Companies that make weapons, ammunitions and war-related anything aren't the kinds of picks you'll find in the portfolios of socially responsible mutual funds. Socially responsible investing, after all, means side-stepping all "sin" stocks like those that manufacture alcohol, bombers or cigarettes. But in war times like these, won't socially responsible funds miss the performance boat? Not necessarily.
Socially responsible funds come a variety of different fund families offering funds in all sizes and flavors from money market mutual funds to index funds. And while each fund is different, managed separately and uses a different set of criteria and social screens to find companies for their respective portfolios, assuming most won't perform well in times of war could be mistaken.
Take the MMA Praxis Core Stock fund, (219-533-9511), for instance. Managed with the tenets of the Mennonite Church in mind, this large-blend core fund's year-to-date performance through October 12, was down 12.41 percent, according to Morningstar. That's about 5 percentage points better than its benchmark the S & P 500; it was down 17.32 percent.
According to Mark Regier, the stewardship investing services manager for MMA, it's their church's core values that guide the investment choices in all of their five different mutual funds. Those values include the respect and dignity of all people; building a world at peace and free from violence; demonstrating a concern for social justice in a global society; exhibiting responsible management practices; support and involvement of communities; and practicing environmental stewardship.
So, the reason you won't find any military or defense contractor companies in any of their funds isn't because there aren't any good defense companies around. It's because of Mennonite's beliefs.
Chad Horning is co-portfolio manager of the MMA Praxis Core Stock fund (MMPGX) along with John Nussbaum. Here's more about the fund from Horning:
Q: What kinds of companies won't you invest in?
Horning: In very general terms, we steer away from anybody who has a defense contract or any sort of weapons contract. Otherwise, we try to avoid companies that do more than five percent of their business with the military even if it might be non-military related; we don't buy manufacturers of firearms or alcohol; and do our best to find what we think are good companies in terms of their environmental record.
Q: Have people been redeeming shares of your fund since the Sept. 11 tragedy?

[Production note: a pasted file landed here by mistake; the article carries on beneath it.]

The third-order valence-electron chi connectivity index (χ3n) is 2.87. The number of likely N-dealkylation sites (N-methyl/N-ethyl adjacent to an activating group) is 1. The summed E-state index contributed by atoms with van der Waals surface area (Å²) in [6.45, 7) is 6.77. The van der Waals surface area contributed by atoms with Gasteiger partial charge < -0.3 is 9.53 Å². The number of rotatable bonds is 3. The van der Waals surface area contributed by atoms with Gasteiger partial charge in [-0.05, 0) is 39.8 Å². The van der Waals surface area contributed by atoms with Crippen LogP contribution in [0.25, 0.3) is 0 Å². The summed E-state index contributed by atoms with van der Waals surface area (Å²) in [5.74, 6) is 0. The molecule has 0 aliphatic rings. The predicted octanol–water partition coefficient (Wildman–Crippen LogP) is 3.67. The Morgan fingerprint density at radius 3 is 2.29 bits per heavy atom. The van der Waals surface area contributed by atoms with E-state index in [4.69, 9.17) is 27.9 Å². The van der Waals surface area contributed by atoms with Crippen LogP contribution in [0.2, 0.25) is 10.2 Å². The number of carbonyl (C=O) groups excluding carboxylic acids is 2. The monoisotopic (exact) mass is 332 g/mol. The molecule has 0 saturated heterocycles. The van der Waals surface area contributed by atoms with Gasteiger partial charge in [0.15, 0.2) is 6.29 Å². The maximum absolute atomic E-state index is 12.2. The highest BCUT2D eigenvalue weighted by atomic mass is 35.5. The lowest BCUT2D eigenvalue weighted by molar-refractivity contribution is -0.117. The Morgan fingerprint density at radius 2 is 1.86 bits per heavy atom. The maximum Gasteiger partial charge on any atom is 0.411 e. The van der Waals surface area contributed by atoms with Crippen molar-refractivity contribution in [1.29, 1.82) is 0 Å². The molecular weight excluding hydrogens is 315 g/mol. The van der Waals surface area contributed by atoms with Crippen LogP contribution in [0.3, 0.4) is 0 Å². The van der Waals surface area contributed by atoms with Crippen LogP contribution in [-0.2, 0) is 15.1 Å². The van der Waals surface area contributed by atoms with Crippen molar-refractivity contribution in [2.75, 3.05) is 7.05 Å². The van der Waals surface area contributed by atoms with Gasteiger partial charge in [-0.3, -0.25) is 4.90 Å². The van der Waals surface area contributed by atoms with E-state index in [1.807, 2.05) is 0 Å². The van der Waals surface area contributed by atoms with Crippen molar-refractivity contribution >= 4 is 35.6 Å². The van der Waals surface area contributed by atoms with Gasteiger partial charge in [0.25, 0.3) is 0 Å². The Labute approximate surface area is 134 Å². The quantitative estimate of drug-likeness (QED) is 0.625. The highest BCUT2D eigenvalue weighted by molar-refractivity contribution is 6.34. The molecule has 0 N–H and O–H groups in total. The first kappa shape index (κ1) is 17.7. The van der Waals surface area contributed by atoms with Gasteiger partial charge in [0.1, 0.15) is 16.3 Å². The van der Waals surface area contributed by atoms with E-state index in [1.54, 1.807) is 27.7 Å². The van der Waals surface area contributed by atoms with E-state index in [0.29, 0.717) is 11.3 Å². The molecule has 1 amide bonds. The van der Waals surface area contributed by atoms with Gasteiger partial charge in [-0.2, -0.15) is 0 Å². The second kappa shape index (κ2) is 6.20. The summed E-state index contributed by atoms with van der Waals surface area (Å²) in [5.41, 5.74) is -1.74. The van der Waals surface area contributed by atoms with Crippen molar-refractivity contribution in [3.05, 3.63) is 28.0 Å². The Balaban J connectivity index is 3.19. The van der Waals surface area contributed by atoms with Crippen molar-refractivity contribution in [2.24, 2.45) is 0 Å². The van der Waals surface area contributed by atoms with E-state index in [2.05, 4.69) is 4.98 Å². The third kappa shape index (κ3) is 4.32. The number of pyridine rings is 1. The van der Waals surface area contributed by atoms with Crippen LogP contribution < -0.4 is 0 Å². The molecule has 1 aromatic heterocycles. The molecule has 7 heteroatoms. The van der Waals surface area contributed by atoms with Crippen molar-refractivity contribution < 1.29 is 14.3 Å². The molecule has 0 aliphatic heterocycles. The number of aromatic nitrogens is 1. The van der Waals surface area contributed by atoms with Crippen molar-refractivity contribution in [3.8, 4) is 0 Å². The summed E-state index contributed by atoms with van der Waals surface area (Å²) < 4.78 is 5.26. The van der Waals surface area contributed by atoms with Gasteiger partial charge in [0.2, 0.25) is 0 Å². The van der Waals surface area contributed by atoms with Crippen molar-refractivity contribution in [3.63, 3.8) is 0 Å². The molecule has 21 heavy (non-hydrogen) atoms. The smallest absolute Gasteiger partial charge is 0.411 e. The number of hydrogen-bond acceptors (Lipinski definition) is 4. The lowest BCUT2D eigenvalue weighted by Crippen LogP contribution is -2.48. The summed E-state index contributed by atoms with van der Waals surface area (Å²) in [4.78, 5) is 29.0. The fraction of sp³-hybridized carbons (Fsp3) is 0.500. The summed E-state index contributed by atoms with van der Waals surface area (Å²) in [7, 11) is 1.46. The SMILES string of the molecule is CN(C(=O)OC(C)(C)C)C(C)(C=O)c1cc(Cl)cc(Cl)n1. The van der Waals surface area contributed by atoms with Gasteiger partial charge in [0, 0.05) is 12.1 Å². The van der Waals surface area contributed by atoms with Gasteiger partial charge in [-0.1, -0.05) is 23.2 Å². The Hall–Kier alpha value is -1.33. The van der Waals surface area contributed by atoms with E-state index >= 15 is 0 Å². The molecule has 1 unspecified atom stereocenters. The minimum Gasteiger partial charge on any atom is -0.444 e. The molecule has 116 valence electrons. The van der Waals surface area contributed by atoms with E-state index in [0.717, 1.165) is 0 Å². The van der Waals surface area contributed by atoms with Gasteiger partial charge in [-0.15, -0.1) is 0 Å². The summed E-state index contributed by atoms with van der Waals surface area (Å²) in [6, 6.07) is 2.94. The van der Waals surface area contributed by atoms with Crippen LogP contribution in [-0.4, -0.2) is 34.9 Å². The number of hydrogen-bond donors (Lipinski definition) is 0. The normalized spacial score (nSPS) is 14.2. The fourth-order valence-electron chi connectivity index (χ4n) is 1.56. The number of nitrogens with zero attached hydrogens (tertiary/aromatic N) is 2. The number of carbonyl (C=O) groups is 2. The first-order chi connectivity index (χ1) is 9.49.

Horning: We've had net inflows into our funds. So yes there has been some money going out but more coming in.
Not investing in defense stocks is pretty important for us as an organization. But when you think about it, at least now, defense stocks are just not that large a portion of the US market. Financial stocks, technology stocks and health care stocks are still a huge chuck of the S & P 500. So the way it stands now, we're not missing a lot.
Q: Tell me more about that?
Horning: There is an aerospace defense sort of sub index in the S & P 500. The companies in it are Boeing, United Technologies, Lockheed Martin, General Dynamics, Northrop Grumman; Rockwell Intl.; Rockwell Collins; and Goodrich. Add the weighting of those positions up and you'll come with something around one percent.
Intuitively, I say as a portfolio manager it would be great to have a one percent position in something that I have confidence in and that could go up. But in our portfolio, it isn't that big of a deal. The bigger deal is what happens to the economy overall and we generally think that the fiscal and monetary stimulus that's happened will kick in some time next year.
Our portfolio is meant to be a core stock funds and we're not making big timing bets. So we'll balance the portfolio between the defensive stocks, which we hope will hold up well regardless of whether or not the economy screams along, and some cyclical stocks that once things do turn around we'll get some benefits from. Those are the kinds of things that are going to effect performance more than the fact that we don't own defense stocks.
Keep in mind that not all socially responsible funds are created equally. So do your homework before investing. To learn more about socially responsible funds, you'll find plenty of useful information at : www.socialfunds.com .
Dian Vujovich is a nationally syndicated mutual fund columnist, author of a number of books including Straight Talk About Mutual Funds (McGraw-Hill), and publisher of this web site.
To read more articles, please visit the column archive.